Localized demodectic mange tends to appear in young dogs (usually less than 6 months old) as patches of scaly skin and redness around the eyes and mouth and, perhaps, the legs and trunk. Itching is not common with this type of mite infestation unless a secondary infection has occurred. Unlike other types of mange, demodectic mange may signal an underlying medical condition, and your pet’s overall health should be carefully evaluated. Less commonly, young and old dogs experience a more severe form of demodectic mange (generalized demodecosis) and can exhibit widespread patches of redness, hair loss, and scaly, thickened skin Dogs with demodecosis can develop secondary bacterial infections which require additional treatment.

Cats are rarely infected with demodex mites, and the cat demodex mite is not the same as the dog demodex mite. Affected cats develop hair loss, crusts and scaly skin around the face, neck and eyelids, and may excessively groom the areas. They may also be more itchy than dogs affected by demodex.

Demodectic mange is usually confirmed by taking a skin scraping and examining it under a microscope.

Treatment and Control
Your veterinarian will discuss treatment options with you. Treatment of dogs with localized demodectic mange generally results in favorable outcomes. Generalized demodecosis is more difficult to treat, and aggressive, extended treatment may be necessary.

Important Points

  • Look for fleas, ticks, and coat abnormalities any time you groom your dog or cat or when you return home from areas that are likely to have higher numbers of these parasites.
  • Consult your veterinarian if your pet excessively scratches, chews, or licks his/her coat, or persistently shakes his/her head or scratches his/her ears.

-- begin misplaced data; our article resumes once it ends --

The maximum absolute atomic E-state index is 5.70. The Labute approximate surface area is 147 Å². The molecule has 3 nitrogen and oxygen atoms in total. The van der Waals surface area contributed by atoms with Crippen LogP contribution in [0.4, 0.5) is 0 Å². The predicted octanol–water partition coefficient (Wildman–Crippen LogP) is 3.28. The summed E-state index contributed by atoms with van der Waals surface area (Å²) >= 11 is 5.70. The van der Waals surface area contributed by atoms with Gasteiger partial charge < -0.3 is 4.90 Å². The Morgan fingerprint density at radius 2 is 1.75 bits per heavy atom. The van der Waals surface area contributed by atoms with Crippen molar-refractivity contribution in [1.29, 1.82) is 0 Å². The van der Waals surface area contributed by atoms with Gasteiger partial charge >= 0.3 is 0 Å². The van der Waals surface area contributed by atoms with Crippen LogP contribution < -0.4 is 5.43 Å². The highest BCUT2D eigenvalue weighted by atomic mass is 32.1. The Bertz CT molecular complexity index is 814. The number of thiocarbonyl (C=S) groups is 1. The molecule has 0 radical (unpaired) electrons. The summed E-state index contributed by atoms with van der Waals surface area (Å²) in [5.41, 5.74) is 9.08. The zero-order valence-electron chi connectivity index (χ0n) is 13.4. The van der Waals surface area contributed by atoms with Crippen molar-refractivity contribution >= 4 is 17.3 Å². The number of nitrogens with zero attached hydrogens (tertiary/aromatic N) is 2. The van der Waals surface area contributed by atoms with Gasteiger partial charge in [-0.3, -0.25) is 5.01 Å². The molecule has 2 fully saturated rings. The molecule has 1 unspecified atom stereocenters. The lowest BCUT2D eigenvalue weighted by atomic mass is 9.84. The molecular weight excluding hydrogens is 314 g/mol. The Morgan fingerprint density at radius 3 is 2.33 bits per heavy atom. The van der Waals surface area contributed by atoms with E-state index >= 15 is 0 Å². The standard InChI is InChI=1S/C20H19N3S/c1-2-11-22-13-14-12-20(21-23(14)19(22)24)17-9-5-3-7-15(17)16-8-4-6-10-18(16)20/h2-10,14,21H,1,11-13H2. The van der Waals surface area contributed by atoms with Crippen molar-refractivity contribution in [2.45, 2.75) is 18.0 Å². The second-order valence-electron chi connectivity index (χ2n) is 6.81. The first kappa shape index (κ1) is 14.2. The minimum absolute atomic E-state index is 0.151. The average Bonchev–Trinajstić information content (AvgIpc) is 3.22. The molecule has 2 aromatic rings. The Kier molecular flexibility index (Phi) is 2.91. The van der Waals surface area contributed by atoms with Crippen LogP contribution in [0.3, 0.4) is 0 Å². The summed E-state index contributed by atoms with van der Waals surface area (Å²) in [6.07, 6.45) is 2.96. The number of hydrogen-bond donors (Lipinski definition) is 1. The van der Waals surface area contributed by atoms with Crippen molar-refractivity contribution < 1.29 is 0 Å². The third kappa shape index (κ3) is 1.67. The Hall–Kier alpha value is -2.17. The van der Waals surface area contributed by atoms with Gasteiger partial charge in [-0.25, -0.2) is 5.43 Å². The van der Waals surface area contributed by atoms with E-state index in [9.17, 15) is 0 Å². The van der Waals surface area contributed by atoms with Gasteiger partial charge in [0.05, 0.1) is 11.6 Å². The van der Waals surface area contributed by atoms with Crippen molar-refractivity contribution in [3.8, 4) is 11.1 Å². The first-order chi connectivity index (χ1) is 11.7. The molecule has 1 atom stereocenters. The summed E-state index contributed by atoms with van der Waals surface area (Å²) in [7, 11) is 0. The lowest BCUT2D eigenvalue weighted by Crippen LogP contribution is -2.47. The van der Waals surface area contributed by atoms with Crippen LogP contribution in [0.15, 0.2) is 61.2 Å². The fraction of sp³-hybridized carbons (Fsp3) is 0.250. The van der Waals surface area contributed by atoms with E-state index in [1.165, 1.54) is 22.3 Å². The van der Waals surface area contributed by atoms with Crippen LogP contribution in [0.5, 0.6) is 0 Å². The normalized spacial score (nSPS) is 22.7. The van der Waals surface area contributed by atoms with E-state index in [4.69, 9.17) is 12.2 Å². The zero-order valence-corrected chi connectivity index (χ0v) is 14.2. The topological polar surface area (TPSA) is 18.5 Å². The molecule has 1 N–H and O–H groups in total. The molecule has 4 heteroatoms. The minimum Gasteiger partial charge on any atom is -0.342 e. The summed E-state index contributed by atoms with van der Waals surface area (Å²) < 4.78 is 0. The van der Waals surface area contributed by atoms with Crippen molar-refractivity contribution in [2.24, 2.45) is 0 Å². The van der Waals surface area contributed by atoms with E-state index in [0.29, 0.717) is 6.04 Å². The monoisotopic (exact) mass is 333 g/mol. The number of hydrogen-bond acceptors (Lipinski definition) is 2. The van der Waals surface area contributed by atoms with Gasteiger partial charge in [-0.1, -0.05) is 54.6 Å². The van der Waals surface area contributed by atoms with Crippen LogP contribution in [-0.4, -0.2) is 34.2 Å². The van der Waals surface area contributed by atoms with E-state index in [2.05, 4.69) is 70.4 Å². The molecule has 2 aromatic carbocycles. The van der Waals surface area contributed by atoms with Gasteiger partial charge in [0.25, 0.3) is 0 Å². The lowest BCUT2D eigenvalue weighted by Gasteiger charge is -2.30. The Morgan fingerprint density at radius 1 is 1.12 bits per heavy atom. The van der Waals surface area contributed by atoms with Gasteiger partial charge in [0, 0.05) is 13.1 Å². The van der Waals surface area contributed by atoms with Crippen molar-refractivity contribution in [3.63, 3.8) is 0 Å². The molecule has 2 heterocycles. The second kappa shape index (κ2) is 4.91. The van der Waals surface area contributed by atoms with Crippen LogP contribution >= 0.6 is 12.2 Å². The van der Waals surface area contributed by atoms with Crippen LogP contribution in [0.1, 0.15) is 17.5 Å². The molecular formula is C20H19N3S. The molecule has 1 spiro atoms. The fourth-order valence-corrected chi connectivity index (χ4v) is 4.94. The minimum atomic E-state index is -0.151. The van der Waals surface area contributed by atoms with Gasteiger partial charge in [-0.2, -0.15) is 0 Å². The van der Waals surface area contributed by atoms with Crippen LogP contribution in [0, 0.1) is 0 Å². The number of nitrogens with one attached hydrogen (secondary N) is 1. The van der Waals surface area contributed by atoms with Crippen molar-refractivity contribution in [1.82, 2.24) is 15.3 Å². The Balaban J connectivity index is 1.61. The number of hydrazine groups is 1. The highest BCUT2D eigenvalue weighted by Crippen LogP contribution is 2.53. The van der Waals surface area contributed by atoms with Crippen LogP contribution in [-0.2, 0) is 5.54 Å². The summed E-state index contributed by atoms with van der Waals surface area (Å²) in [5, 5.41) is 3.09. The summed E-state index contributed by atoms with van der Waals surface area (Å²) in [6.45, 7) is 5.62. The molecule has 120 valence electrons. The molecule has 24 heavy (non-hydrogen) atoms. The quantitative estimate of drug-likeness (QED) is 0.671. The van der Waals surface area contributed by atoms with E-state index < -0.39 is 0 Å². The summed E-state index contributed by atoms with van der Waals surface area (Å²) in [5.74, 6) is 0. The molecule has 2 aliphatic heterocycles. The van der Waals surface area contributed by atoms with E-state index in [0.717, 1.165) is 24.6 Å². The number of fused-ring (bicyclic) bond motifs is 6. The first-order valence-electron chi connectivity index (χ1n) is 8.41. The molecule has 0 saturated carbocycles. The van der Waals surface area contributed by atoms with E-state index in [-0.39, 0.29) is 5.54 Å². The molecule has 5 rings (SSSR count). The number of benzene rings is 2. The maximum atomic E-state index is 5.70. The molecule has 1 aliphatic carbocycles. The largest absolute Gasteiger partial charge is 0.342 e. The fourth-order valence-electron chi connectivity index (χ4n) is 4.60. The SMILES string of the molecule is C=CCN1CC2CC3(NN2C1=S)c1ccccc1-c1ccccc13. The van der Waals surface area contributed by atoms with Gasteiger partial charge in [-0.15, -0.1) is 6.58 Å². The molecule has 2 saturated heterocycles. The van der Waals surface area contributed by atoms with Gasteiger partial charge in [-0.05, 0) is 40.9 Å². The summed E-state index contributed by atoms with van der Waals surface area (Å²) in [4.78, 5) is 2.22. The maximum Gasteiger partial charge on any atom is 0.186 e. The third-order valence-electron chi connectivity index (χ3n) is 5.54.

• Prompt treatment of parasites lessens your pet’s discomfort, decreases the chances of disease transmission, and may reduce the degree of home infestation.
  • Discuss the health of all family pets with your veterinarian when one pet becomes infested. Some parasites cycle among pets, making control of infestations difficult unless other pets are considered. Consult your veterinarian before beginning treatment.
  • Tell your veterinarian if you have attempted any parasite remedies, as this may impact your veterinarian’s recommendation.
  • Always follow label directions carefully when using flea and tick preventives.
  • Be especially careful when applying insecticides to cats, as cats are particularly sensitive to these products. Never use a product that is not approved for cats because the results could be lethal.
  • Leave treatment to the experts. Your veterinarian offers technical expertise and can assist you in identifying products that are most likely to effectively and safely control your pet’s parasite problem.

This information is based on our client brochure, available in English and Spanish.